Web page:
Copyright © 2013 Albuquerque Journal
A modest 30-year-old gated community of 486 homes has overcome monumental obstacles to achieve a goal taken for granted in neighborhoods across the Albuquerque metro area – ownership of the land it’s built on.
The Towne Park Homeowners Association put all the pieces together – a willing seller, homeowner support, financing – to buy the ground lease for the 74 acres it was built on at Chico and Eubank NE, just north of Central, for $11 million. The purchase closed on May 31.
“It was a very stressful, long process,” said Bill Shue, president of the association’s board of directors and a catalyst behind the ground-lease purchase. “This is the best situation for everybody.”
A subdivision of detached, single-family homes developed on leased land doesn’t sound very practical, but in the early 1980s some viewed it as the next big thing. Buyers purchase the lot improvements, basically the house, but rent the lot it sits on.
Towne Park residents have periodically inquired about buying out the ground lease for about 15 years, Shue said.
Obstacle No. 1
The first obstacle to buying a ground lease is whether the landowner or holder of the lease is willing to sell. A ground lease on a completed project can be a cash cow. The lease is securitized by the improvements, thus is typically low risk, and can provide a steady income with minimal expense.
“There are investors in the business of holding ground leases,” said Albuquerque real-estate and business lawyer Larry Wells, who represented Towne Park in the lease buyout. “Once a project is completed, they look at cash flow, the tenant’s credit rating and so forth. It’s a specialized type of investment.”
Towne Park’s ground lease was held by the Sandia Foundation, an Albuquerque nonprofit charitable trust that benefits the University of New Mexico, Dickinson College in Carlisle, Pa., and local charities.
In 2003, the foundation rejected a $7 million offer to buy the lease from a group of Towne Park residents, but not the neighborhood association itself. One reason for the rejection cited by the foundation was that the ground lease was a good investment for its beneficiaries.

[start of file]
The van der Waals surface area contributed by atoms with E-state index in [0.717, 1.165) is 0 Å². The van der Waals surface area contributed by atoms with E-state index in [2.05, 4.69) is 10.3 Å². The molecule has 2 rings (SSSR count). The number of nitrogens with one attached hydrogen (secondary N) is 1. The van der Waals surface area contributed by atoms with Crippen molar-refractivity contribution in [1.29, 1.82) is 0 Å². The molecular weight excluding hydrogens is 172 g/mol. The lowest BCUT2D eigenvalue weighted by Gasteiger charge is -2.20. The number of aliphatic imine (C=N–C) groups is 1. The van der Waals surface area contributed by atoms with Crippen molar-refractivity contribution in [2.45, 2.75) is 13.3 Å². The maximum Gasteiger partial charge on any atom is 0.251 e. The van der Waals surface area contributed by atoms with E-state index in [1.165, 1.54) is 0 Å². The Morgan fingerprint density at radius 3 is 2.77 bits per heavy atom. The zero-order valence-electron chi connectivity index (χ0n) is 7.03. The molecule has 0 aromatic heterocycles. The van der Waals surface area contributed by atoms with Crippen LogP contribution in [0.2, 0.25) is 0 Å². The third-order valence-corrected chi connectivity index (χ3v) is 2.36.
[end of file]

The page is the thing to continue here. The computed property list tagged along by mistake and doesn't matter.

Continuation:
The potential buyout of the lease was back on the table for discussion a few years later.
“What we did during 2012 was prod the foundation board to look hard at whether they should sell,” said Carol Rickert, vice president of Sentry Management in Albuquerque. “We saw a high moral ground they could stake by selling to the association.”
While Sentry Management is the property manager for Towne Park, Rickert is also a veteran commercial real-estate broker who represented the association in the lease buyout.
The prodding appears to have worked. In early December, the Sandia Foundation sent the association’s board of directors an offer to sell the ground lease for $11 million.
“It was the right thing to do,” said foundation President and CEO Bob Goodman. “For their long-term benefit, it was much better for the residents to own the land that their houses are on.”
The pressure was on for the association’s board, Shue said.
“Our concern was that if we didn’t buy it, somebody else would and the opportunity would be lost forever,” he said.
Financing needed to be nailed down. An exploratory committee had approached banks and other financial institutions about a loan, Shue said, “Most were not interested. They didn’t know how to make it work.”
Los Alamos National Bank stepped up and provided the necessary financing at 4.8 percent interest with a 10-year term.
Getting owners to agree
The other critical obstacle was to get two-thirds or 67 percent of the homeowners association’s members to approve the purchase.